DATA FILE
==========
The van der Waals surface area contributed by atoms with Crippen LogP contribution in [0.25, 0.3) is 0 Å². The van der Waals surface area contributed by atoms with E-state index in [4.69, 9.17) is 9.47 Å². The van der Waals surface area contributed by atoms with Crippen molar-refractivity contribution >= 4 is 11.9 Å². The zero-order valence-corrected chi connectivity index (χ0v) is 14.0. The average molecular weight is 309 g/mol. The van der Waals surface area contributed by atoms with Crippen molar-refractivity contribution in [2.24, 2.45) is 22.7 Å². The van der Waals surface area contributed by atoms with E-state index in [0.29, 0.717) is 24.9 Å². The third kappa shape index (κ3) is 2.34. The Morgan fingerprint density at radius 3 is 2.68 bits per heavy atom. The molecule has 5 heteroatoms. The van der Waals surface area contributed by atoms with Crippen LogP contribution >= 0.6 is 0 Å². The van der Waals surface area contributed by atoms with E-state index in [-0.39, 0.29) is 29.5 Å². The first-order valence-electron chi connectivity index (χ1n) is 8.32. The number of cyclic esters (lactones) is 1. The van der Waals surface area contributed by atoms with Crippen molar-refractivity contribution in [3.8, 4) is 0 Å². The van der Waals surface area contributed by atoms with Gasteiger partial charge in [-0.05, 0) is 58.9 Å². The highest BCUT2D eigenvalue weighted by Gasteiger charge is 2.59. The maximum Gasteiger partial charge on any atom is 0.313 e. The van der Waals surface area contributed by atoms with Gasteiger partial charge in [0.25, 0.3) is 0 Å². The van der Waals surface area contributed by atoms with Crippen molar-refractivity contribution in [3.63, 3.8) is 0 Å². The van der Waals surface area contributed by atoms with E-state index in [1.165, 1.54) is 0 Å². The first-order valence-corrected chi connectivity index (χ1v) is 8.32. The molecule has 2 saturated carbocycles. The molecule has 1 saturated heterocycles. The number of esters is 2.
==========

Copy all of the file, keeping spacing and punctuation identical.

The van der Waals surface area contributed by atoms with Crippen LogP contribution in [0.25, 0.3) is 0 Å². The van der Waals surface area contributed by atoms with E-state index in [4.69, 9.17) is 9.47 Å². The van der Waals surface area contributed by atoms with Crippen molar-refractivity contribution >= 4 is 11.9 Å². The zero-order valence-corrected chi connectivity index (χ0v) is 14.0. The average molecular weight is 309 g/mol. The van der Waals surface area contributed by atoms with Crippen molar-refractivity contribution in [2.24, 2.45) is 22.7 Å². The van der Waals surface area contributed by atoms with E-state index in [0.29, 0.717) is 24.9 Å². The third kappa shape index (κ3) is 2.34. The Morgan fingerprint density at radius 3 is 2.68 bits per heavy atom. The molecule has 5 heteroatoms. The van der Waals surface area contributed by atoms with Crippen LogP contribution >= 0.6 is 0 Å². The van der Waals surface area contributed by atoms with E-state index in [-0.39, 0.29) is 29.5 Å². The first-order valence-electron chi connectivity index (χ1n) is 8.32. The number of cyclic esters (lactones) is 1. The van der Waals surface area contributed by atoms with Crippen molar-refractivity contribution in [3.8, 4) is 0 Å². The van der Waals surface area contributed by atoms with Gasteiger partial charge in [-0.05, 0) is 58.9 Å². The highest BCUT2D eigenvalue weighted by Gasteiger charge is 2.59. The maximum Gasteiger partial charge on any atom is 0.313 e. The van der Waals surface area contributed by atoms with Gasteiger partial charge in [0.25, 0.3) is 0 Å². The van der Waals surface area contributed by atoms with Crippen molar-refractivity contribution in [3.63, 3.8) is 0 Å². The van der Waals surface area contributed by atoms with E-state index in [1.165, 1.54) is 0 Å². The first-order valence-corrected chi connectivity index (χ1v) is 8.32. The molecule has 2 saturated carbocycles. The molecule has 1 saturated heterocycles. The number of esters is 2.